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Introduction

  • Mussels feed by filtrating particles out of the water.

  • The potential ecological and environmental benefits of mussel farming to improve coastal water quality have been scientifically known for years.

  • Only recently has mussel farming been suggested as an operational tool for society to recycle nutrients from coastal waters back to land.

  • Mussel farming can from an environmental point of view be regarded as a similar activity as open landscape feeding on land.

  • Blue mussels harvest nutrients through their food intake of natural phytoplankton from the water. The excess nutrients in coastal waters can thus be recycled through the harvest of mussel biomass.

  • This biomass can in turn be used for production of mussel meal to be used in organic feeds or for biogas production and as fertilizer. The result is clearer water.

Farming Techniques

The rearing of mussels is always done in extensive conditions. The young mussels are collected from the sea and can be cultured using a number of different techniques:

  • 'Bouchot' culture - which uses a series of wooden poles as supports, onto which the mussels are transplanted for on-growing
    Suspended rope culture - where ropes, covered with mussel seeds kept in place by nylon nets, are suspended either from rafts, wooden frames or from Iong lines of floating plastic buoys.

  • Bottom culture - which depends on the harvesting of young mussels and spreading them out on specially prepared protected growing plots.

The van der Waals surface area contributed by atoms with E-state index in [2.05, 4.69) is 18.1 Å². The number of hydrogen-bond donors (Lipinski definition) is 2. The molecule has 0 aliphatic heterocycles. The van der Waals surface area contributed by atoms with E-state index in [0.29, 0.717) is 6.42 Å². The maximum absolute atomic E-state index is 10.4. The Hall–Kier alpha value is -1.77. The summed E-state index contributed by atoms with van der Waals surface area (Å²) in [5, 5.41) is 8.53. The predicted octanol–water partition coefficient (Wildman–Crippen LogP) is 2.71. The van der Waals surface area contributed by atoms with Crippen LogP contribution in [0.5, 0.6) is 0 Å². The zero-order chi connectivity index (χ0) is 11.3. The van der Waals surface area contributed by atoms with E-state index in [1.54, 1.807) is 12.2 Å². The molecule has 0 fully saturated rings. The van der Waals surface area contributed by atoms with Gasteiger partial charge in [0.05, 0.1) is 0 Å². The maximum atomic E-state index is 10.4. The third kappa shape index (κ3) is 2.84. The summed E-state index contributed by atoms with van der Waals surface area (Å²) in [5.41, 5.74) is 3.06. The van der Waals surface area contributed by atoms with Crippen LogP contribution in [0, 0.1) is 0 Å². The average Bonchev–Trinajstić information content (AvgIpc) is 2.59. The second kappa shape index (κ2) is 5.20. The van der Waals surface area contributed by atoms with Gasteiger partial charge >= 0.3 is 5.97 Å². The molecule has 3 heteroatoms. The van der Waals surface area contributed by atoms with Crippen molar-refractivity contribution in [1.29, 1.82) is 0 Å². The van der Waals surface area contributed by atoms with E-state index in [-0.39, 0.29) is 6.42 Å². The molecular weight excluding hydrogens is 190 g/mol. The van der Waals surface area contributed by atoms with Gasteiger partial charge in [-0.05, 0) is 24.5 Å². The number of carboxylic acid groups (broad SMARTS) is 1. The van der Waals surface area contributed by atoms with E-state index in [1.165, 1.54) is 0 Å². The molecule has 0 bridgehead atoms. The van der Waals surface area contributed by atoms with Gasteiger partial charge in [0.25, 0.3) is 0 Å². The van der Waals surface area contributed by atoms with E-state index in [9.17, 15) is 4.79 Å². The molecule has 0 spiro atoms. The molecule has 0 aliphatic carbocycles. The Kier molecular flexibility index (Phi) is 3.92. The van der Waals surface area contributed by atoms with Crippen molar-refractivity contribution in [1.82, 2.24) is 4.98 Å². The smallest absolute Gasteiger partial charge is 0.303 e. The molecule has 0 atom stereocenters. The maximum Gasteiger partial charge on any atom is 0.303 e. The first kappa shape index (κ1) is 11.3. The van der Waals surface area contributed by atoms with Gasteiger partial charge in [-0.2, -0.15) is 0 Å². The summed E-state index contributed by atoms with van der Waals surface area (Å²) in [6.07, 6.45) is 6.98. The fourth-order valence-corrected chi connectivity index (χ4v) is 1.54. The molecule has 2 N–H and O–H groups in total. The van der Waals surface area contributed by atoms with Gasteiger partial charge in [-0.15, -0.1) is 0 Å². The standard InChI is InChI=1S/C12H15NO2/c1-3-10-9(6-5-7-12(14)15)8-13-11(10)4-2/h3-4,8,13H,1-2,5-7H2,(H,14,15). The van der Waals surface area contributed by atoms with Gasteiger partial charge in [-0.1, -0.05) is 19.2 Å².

A substantial portion of the EC production is grown on suspended ropes, a technique which can be extended further offshore and which, although quite sensitive to plankton blooms, is the only one which could further increase production, since both the ‘bouchot' and the bottom culture techniques are faced with growing coastal pollution, bird predation and land use constraints.

Report

  • There is considerable potential for expanding production of the mussels from the current 30-40 tonnes per year.

  • From before the farms were established in May 2005, up till September 2006, the Mussel Project measured the changes in dissolved
    nutrients and oxygen fluxes in the benthic community at three farm sites with associated control areas.

  • Mussel culture in Europe produces about 50% of the annual worldwide harvest. The history of mussel culture in some European countries is very old.

  • Mussel aquaculture in Italy started more than 2,000 years ago . The history of mussel culture in France and the Netherlands is almost 700 years old.

  • The total production volume of mussels was 37,315 tonnes.

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